In 2014 Kathryn Hulick, the current events writer for ODYSSEY magazine, went on maternity leave, and ODYSSEY’s editor asked me to fill in for three months. It was really fun following science news sites and finding stories that would be interesting to kids aged 9-14. And then writing a 100-300 word blurb on each one. And then deciding which ones to include–I had a 1000 word limit per issue, and each issue of ODYSSEY has a theme. I usually provided a couple of extra stories for my editor, just to give her additional choices.
The assignment really helped me with writing concisely. It wasn’t just a case of using the paramedic method to reduce my word count; I really had to figure out what was most important and boil a story down to its essentials. And while reducing word count, I had to retain an engaging voice and informative style.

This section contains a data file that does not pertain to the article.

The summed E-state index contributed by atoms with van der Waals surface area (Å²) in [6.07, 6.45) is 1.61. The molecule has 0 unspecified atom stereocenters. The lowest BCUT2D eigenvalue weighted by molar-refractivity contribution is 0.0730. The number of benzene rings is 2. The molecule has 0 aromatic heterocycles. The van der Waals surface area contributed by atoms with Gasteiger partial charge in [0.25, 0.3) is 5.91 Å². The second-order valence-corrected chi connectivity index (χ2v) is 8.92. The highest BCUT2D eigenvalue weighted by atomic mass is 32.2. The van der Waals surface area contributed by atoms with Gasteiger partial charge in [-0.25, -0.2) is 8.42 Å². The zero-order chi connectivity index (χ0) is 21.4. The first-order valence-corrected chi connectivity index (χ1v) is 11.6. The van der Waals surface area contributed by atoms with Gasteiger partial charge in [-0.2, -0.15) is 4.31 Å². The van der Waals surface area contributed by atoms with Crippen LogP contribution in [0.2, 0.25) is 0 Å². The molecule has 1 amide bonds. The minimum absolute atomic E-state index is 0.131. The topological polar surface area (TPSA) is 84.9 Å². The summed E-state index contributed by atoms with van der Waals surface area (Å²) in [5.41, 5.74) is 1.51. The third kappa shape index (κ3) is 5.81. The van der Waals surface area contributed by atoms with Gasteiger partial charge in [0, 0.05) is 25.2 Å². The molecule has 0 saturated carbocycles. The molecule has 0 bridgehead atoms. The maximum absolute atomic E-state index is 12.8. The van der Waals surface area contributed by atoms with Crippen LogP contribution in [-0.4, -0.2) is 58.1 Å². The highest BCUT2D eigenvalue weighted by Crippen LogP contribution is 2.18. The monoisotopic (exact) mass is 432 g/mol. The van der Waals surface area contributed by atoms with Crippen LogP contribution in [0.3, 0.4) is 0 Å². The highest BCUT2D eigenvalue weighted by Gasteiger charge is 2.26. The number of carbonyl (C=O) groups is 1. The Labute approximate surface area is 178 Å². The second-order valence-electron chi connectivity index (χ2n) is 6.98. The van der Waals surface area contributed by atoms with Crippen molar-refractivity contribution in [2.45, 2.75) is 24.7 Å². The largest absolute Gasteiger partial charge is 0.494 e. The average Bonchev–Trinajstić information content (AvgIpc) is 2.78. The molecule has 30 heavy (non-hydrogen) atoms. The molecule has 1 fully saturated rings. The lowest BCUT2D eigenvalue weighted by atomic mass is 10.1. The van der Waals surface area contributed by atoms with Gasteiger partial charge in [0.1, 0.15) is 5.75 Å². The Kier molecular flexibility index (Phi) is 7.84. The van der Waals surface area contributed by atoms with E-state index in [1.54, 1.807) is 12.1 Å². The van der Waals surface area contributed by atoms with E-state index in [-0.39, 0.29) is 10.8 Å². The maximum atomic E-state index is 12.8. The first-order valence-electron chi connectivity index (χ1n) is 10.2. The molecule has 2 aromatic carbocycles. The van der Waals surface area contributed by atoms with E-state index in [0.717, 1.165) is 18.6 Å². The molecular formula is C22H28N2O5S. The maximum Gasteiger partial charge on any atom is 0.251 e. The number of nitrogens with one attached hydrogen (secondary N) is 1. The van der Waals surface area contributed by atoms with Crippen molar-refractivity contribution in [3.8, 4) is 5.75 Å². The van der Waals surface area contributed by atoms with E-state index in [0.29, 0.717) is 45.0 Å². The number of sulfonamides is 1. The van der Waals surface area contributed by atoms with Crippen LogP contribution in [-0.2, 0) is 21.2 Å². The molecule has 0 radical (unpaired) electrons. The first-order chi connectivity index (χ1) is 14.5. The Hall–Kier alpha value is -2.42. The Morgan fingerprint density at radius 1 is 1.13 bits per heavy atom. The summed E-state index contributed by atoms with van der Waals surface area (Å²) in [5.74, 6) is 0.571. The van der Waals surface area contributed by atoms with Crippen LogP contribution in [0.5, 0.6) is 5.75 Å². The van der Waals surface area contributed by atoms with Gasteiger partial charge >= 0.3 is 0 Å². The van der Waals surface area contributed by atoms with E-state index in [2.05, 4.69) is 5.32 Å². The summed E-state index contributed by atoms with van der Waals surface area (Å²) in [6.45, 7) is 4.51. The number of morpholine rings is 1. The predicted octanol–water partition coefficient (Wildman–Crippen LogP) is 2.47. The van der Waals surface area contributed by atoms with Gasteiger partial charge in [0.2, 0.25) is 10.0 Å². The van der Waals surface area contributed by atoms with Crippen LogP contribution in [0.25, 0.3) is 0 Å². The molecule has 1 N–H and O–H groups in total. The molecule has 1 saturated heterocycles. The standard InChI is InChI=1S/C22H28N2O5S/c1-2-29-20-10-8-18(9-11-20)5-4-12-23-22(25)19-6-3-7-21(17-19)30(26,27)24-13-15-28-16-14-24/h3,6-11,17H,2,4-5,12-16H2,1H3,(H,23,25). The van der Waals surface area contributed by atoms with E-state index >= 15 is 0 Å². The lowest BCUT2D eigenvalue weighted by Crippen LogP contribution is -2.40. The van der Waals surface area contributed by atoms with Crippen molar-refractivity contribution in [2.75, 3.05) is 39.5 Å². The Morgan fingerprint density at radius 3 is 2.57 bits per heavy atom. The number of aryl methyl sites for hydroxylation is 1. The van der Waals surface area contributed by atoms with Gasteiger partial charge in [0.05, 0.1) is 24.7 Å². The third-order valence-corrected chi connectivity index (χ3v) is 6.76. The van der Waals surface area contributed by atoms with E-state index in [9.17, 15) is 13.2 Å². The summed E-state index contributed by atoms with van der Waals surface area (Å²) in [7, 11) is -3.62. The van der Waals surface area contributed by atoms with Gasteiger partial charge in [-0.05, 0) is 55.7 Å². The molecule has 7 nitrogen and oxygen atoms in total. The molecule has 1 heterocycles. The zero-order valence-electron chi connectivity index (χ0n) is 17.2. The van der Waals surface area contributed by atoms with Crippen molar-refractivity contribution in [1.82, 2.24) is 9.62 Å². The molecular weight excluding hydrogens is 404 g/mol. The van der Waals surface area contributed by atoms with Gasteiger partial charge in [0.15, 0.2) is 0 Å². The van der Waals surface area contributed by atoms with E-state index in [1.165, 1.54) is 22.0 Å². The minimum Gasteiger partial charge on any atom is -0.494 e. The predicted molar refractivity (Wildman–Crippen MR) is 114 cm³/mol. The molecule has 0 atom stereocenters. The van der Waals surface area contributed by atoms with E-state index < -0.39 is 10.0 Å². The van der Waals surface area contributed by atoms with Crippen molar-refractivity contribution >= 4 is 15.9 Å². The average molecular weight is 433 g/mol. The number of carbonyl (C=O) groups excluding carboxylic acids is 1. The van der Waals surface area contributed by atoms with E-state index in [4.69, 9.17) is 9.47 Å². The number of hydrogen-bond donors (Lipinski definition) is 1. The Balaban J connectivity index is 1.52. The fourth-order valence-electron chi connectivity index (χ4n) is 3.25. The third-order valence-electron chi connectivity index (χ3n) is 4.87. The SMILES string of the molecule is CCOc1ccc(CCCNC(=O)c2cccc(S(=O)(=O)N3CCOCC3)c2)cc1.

Months before publication, Cricket Media decided to shutter ODYSSEY and move its editor to MUSE. So one of the pieces was published in the last issue of ODYSSEY, and two were combined and published in MUSE. Stories that didn’t get published for various reasons include
- transplanted insulin-producing cells
- backpack safety
- South African penguin rescue
- solar powered rechargeable batteries
- fecal microbiota transplant (poop pills) to treat C. diff infections
- prosthetic hands controlled by the brain
- how many rats are there in New York City? [fewer than you think]
- monarch butterfly conservation
- hermit crab shell swap
- lost Philae space probe [good news: they found it!]
- tracing sheep breeding history through DNA analysis of parchment
- vibration detector based on spider legs